The Minister's Wooing
The Minister's Wooing
Harriet Beecher Stowe
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From the author of Uncle Tom's Cabin, a domestic comedy that examines slavery, Protestant theology, and gender differences in early America.
First published in 1859, Harriet Beecher Stowe's third novel is set in eighteenth-century Newport, Rhode Island, a community known for its engagement in both religious piety and the slave trade. Mary Scudder lives in a modest farmhouse with her widowed mother an their boarder, Samuel Hopkins, a famous Calvinist theologian who preaches against slavery. Mary is in love with the passionate James Marvyn, but Mary is devout and James is a skeptic, and Mary's mother opposes the union. James goes to sea, and when he is reportedly drowned, Mary is persuaded to become engaged to Dr. Hopkins.
With colorful characters, including many based on real figures, and a plot that hinges on romance, The Minister's Wooing combines comedy with regional history to show the convergence of daily life, slavery, and religion in post-Revolutionary New England.
sentiment, living on the most diluted moonshine, and spinning out elaborately all those charming and seraphic distinctions between tweedle-dum and tweedle-dee with which these ecstatic creatures delight themselves in certain stages of affaires du cœur.6 “The last development, on the part of my goddess, is a fit of celestial anger, of the cause of which I am in the most innocent ignorance. She writes me three pages of French sublimities, writing as only a French woman can,—bids me an eternal
Twitchel made her appearance at the door, her healthy glowing cheek wearing a still brighter color from the exercise of a three-mile walk in a July day. “Why, Cerinthy,” said Mary, “how glad I am to see you!” “Well,” said Cerinthy, “I have been meaning to come down all this week, but there’s so much to do in haying-time,—but to-day I told mother I must come. I brought these down,” she said, unfolding a dozen snowy damask napkins, “that I spun myself, and was thinking of you almost all the while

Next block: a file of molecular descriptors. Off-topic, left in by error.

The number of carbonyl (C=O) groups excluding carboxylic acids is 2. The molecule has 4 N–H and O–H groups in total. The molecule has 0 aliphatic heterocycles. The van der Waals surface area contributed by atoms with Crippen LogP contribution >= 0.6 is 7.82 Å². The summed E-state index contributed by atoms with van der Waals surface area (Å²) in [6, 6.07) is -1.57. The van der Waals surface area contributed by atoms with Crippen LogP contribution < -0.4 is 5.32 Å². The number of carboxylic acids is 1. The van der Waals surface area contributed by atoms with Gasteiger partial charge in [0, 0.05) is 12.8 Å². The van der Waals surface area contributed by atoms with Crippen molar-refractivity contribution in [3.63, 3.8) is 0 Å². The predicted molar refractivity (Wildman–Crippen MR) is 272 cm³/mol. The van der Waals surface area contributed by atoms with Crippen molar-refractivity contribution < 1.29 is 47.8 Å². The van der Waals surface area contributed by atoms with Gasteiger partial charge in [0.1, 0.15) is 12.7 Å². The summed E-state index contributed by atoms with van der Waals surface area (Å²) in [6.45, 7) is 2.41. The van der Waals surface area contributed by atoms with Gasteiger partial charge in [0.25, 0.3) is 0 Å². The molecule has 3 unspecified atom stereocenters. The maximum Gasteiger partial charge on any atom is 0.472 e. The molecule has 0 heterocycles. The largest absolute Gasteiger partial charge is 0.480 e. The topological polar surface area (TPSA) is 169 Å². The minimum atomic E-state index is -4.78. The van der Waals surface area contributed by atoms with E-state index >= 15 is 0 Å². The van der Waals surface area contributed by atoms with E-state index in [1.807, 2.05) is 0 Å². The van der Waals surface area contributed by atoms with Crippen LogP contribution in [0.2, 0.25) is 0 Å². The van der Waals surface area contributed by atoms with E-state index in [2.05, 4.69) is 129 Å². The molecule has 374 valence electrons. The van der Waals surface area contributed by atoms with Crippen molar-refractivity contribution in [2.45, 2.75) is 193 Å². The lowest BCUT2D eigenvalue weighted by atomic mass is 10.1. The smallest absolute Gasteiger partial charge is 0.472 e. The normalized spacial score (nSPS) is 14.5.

smiled in clouds of painting from every arch and altar, she might, like fair St. Catherine of Siena,3 have seen beatific visions in the sunset skies, and a silver dove descending upon her as she prayed; but, unfolding in the clear, keen, cold New England clime, and nurtured in its abstract and positive theologies, her religious faculties took other forms. Instead of lying entranced in mysterious raptures at the foot of altars, she read and pondered treatises on the Will,4 and listened in rapt
you don’t ask me for any promise,—because it would be wrong to give it; mother doesn’t even like me to be much with you. But I’m sure all I have said to you to-day is right; I shall tell her exactly all I have said.” “If Aunt Katy knew what things we fellows are pitched into, who take the world headforemost, she wouldn’t be so selfish. Mary, you girls and women don’t know the world you live in; you ought to be pure and good; you are not tempted as we are. You don’t know what men, what women,—no,
question distressed her; she must answer the truth. The fact was, that it had never come into her blessed little heart to tremble, for she was one of those children of the bride-chamber who cannot mourn because the bridegroom is ever with them; but then, when she saw the man for whom her reverence was almost like that for her God thus distrustful, thus lowly, she could not but feel that her too calm repose might, after all, be the shallow, treacherous calm of an ignorant, ill-grounded spirit, and